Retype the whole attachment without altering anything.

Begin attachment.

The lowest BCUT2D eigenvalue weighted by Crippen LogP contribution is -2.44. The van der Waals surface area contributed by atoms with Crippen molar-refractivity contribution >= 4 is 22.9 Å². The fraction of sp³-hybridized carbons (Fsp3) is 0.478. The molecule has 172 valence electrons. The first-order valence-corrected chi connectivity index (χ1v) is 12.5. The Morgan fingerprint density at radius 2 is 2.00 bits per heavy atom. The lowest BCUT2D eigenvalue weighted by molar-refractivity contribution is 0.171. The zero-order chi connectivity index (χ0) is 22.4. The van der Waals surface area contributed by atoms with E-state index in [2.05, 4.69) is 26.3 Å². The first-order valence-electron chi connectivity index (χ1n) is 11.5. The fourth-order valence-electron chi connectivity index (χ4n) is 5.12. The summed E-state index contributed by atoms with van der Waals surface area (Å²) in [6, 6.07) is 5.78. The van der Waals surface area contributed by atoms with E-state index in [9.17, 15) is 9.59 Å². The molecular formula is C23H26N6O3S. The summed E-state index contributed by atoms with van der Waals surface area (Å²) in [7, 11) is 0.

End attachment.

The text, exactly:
The lowest BCUT2D eigenvalue weighted by Crippen LogP contribution is -2.44. The van der Waals surface area contributed by atoms with Crippen molar-refractivity contribution >= 4 is 22.9 Å². The fraction of sp³-hybridized carbons (Fsp3) is 0.478. The molecule has 172 valence electrons. The first-order valence-corrected chi connectivity index (χ1v) is 12.5. The Morgan fingerprint density at radius 2 is 2.00 bits per heavy atom. The lowest BCUT2D eigenvalue weighted by molar-refractivity contribution is 0.171. The zero-order chi connectivity index (χ0) is 22.4. The van der Waals surface area contributed by atoms with E-state index in [2.05, 4.69) is 26.3 Å². The first-order valence-electron chi connectivity index (χ1n) is 11.5. The fourth-order valence-electron chi connectivity index (χ4n) is 5.12. The summed E-state index contributed by atoms with van der Waals surface area (Å²) in [6, 6.07) is 5.78. The van der Waals surface area contributed by atoms with E-state index in [9.17, 15) is 9.59 Å². The molecular formula is C23H26N6O3S. The summed E-state index contributed by atoms with van der Waals surface area (Å²) in [7, 11) is 0.